I am wondering how I can implement the logic that the result evaluated in GPU can be directly written to CPU memory, without temporarily storing it in GPU memory and then transferring it. I think it may be feasible due to the existence of the DMA technique but I am not sure about that. The motivation is that in my project the activation is large, and I want to save activation in CPU memory to save GPU memory.
I know this question may sound weird, but I really appreciate any help you can provide.
Currently I think the closest thing to this is CPU activation checkpointing which is implemented by projects such as deepspeed: Activation Checkpointing — DeepSpeed 0.12.3 documentation
In practice you may find that on many systems Device-to-Host bandwidth is actually quite limited compared to GPU memory bandwidth, which may greatly slow your application. This limitation may change in the future though with higher bandwidth unified memory systems becoming more popular.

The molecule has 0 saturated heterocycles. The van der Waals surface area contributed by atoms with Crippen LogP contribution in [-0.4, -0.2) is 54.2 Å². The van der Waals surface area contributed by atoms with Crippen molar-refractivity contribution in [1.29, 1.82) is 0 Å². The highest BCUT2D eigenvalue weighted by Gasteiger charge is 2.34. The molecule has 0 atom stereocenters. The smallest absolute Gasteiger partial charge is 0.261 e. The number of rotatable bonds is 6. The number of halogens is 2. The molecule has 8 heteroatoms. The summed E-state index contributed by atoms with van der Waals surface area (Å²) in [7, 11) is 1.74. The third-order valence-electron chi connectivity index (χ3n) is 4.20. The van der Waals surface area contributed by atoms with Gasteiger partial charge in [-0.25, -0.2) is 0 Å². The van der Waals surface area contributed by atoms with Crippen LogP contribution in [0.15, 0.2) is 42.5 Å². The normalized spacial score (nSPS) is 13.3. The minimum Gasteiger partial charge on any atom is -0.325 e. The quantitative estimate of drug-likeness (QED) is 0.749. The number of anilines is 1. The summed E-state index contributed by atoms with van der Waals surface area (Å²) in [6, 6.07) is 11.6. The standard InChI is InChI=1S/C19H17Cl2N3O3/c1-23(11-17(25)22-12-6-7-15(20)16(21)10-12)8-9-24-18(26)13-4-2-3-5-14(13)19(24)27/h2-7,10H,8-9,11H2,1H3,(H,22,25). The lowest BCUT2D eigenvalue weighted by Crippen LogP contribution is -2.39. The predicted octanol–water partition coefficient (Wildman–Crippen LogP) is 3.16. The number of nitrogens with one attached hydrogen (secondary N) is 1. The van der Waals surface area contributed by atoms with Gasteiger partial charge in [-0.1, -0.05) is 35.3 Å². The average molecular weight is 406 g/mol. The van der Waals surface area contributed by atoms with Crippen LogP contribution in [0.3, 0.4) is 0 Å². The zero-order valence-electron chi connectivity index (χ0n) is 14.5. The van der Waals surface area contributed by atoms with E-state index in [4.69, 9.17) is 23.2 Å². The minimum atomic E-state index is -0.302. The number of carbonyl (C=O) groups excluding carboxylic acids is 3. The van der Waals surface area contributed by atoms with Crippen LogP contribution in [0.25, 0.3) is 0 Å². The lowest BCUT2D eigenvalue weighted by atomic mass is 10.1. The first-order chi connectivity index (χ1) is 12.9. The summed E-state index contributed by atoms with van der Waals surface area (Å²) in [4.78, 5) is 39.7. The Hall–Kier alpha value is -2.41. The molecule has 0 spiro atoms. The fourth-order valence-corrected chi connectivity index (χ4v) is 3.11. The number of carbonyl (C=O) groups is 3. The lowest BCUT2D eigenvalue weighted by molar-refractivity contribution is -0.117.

Thanks for your reply. I understand that the device-to-host bandwidth is slow. However, in my case, the availability (i.e., the usability of training) is more important than training throughput. When the activation is large (typically common in LLM training), the memory consumption spur caused by activation generation can lead to OOM in a memory-constrained landscape. As such, I intend to avoid temporary storage for activation on GPU, which makes the activation checkpointing mechanism in deepspeed unsuitable. What I expect is that the GPU can directly write the result tensors to CPU memory, without involving the GPU memory. Is it possible?
I don’t think this is possible, but you could use the aforementioned utils. or offload the activation to the host after it was stored temporarily on the GPU as described here.